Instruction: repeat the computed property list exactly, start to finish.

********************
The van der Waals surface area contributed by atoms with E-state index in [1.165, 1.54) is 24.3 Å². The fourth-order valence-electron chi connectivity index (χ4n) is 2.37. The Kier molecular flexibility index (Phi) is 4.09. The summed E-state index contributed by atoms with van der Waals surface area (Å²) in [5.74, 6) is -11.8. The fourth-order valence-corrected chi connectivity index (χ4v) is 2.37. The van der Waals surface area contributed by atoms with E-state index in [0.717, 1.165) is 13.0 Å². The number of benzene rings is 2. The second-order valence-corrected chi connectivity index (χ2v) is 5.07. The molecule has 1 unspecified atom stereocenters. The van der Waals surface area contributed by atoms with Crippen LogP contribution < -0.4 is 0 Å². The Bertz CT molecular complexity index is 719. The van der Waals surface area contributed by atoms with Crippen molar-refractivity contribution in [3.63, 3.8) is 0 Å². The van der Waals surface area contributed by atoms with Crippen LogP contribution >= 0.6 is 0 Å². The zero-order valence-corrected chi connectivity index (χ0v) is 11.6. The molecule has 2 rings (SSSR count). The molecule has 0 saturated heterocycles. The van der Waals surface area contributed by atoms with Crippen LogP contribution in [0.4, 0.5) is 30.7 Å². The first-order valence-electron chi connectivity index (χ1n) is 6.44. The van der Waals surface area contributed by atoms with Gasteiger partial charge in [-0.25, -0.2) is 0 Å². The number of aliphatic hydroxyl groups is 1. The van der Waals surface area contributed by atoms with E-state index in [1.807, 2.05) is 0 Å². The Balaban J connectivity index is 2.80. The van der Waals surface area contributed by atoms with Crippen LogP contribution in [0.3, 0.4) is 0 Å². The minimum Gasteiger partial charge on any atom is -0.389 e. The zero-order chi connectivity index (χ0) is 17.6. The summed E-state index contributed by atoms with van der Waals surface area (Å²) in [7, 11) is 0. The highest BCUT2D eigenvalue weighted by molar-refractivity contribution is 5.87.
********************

The van der Waals surface area contributed by atoms with E-state index in [1.165, 1.54) is 24.3 Å². The fourth-order valence-electron chi connectivity index (χ4n) is 2.37. The Kier molecular flexibility index (Phi) is 4.09. The summed E-state index contributed by atoms with van der Waals surface area (Å²) in [5.74, 6) is -11.8. The fourth-order valence-corrected chi connectivity index (χ4v) is 2.37. The van der Waals surface area contributed by atoms with E-state index in [0.717, 1.165) is 13.0 Å². The number of benzene rings is 2. The second-order valence-corrected chi connectivity index (χ2v) is 5.07. The molecule has 1 unspecified atom stereocenters. The van der Waals surface area contributed by atoms with Crippen LogP contribution < -0.4 is 0 Å². The Bertz CT molecular complexity index is 719. The van der Waals surface area contributed by atoms with Crippen molar-refractivity contribution in [3.63, 3.8) is 0 Å². The van der Waals surface area contributed by atoms with Crippen LogP contribution >= 0.6 is 0 Å². The zero-order valence-corrected chi connectivity index (χ0v) is 11.6. The molecule has 2 rings (SSSR count). The molecule has 0 saturated heterocycles. The van der Waals surface area contributed by atoms with Crippen LogP contribution in [0.4, 0.5) is 30.7 Å². The first-order valence-electron chi connectivity index (χ1n) is 6.44. The van der Waals surface area contributed by atoms with Gasteiger partial charge in [-0.25, -0.2) is 0 Å². The number of aliphatic hydroxyl groups is 1. The van der Waals surface area contributed by atoms with E-state index in [1.807, 2.05) is 0 Å². The Balaban J connectivity index is 2.80. The van der Waals surface area contributed by atoms with Crippen LogP contribution in [0.3, 0.4) is 0 Å². The minimum Gasteiger partial charge on any atom is -0.389 e. The zero-order chi connectivity index (χ0) is 17.6. The summed E-state index contributed by atoms with van der Waals surface area (Å²) in [7, 11) is 0. The highest BCUT2D eigenvalue weighted by molar-refractivity contribution is 5.87.